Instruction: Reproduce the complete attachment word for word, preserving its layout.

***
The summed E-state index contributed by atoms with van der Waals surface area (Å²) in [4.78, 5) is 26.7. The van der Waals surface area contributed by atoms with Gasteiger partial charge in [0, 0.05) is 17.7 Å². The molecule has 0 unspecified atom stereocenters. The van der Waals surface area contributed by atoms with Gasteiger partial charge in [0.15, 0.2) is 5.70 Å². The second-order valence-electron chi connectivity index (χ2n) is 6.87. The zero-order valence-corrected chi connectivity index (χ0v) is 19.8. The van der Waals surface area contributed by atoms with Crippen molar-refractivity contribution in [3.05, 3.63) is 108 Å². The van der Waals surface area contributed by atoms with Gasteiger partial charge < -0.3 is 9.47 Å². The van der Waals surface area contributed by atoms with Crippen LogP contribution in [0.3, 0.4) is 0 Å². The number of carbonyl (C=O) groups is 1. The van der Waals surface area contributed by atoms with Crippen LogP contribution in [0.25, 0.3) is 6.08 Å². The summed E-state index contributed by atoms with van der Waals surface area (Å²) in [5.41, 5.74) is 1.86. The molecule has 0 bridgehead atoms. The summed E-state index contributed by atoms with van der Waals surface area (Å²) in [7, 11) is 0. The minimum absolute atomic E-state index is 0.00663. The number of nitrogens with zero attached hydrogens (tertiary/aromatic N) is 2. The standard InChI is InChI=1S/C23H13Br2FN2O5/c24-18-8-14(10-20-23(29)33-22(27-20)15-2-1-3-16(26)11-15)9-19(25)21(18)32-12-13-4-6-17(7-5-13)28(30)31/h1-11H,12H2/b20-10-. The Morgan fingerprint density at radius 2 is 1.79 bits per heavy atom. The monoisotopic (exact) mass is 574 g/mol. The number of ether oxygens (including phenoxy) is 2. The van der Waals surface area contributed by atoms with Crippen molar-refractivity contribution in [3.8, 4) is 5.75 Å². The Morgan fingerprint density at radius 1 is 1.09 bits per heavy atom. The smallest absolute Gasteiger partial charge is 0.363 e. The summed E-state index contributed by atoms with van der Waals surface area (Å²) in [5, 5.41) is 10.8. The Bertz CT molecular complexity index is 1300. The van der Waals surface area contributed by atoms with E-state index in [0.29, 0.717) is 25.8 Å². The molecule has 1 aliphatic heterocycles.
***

The summed E-state index contributed by atoms with van der Waals surface area (Å²) in [4.78, 5) is 26.7. The van der Waals surface area contributed by atoms with Gasteiger partial charge in [0, 0.05) is 17.7 Å². The molecule has 0 unspecified atom stereocenters. The van der Waals surface area contributed by atoms with Gasteiger partial charge in [0.15, 0.2) is 5.70 Å². The second-order valence-electron chi connectivity index (χ2n) is 6.87. The zero-order valence-corrected chi connectivity index (χ0v) is 19.8. The van der Waals surface area contributed by atoms with Crippen molar-refractivity contribution in [3.05, 3.63) is 108 Å². The van der Waals surface area contributed by atoms with Gasteiger partial charge < -0.3 is 9.47 Å². The van der Waals surface area contributed by atoms with Crippen LogP contribution in [0.3, 0.4) is 0 Å². The number of carbonyl (C=O) groups is 1. The van der Waals surface area contributed by atoms with Crippen LogP contribution in [0.25, 0.3) is 6.08 Å². The summed E-state index contributed by atoms with van der Waals surface area (Å²) in [5.41, 5.74) is 1.86. The molecule has 0 bridgehead atoms. The summed E-state index contributed by atoms with van der Waals surface area (Å²) in [7, 11) is 0. The minimum absolute atomic E-state index is 0.00663. The number of nitrogens with zero attached hydrogens (tertiary/aromatic N) is 2. The standard InChI is InChI=1S/C23H13Br2FN2O5/c24-18-8-14(10-20-23(29)33-22(27-20)15-2-1-3-16(26)11-15)9-19(25)21(18)32-12-13-4-6-17(7-5-13)28(30)31/h1-11H,12H2/b20-10-. The Morgan fingerprint density at radius 2 is 1.79 bits per heavy atom. The monoisotopic (exact) mass is 574 g/mol. The number of ether oxygens (including phenoxy) is 2. The van der Waals surface area contributed by atoms with Crippen molar-refractivity contribution in [3.8, 4) is 5.75 Å². The Morgan fingerprint density at radius 1 is 1.09 bits per heavy atom. The smallest absolute Gasteiger partial charge is 0.363 e. The summed E-state index contributed by atoms with van der Waals surface area (Å²) in [5, 5.41) is 10.8. The Bertz CT molecular complexity index is 1300. The van der Waals surface area contributed by atoms with E-state index in [0.29, 0.717) is 25.8 Å². The molecule has 1 aliphatic heterocycles.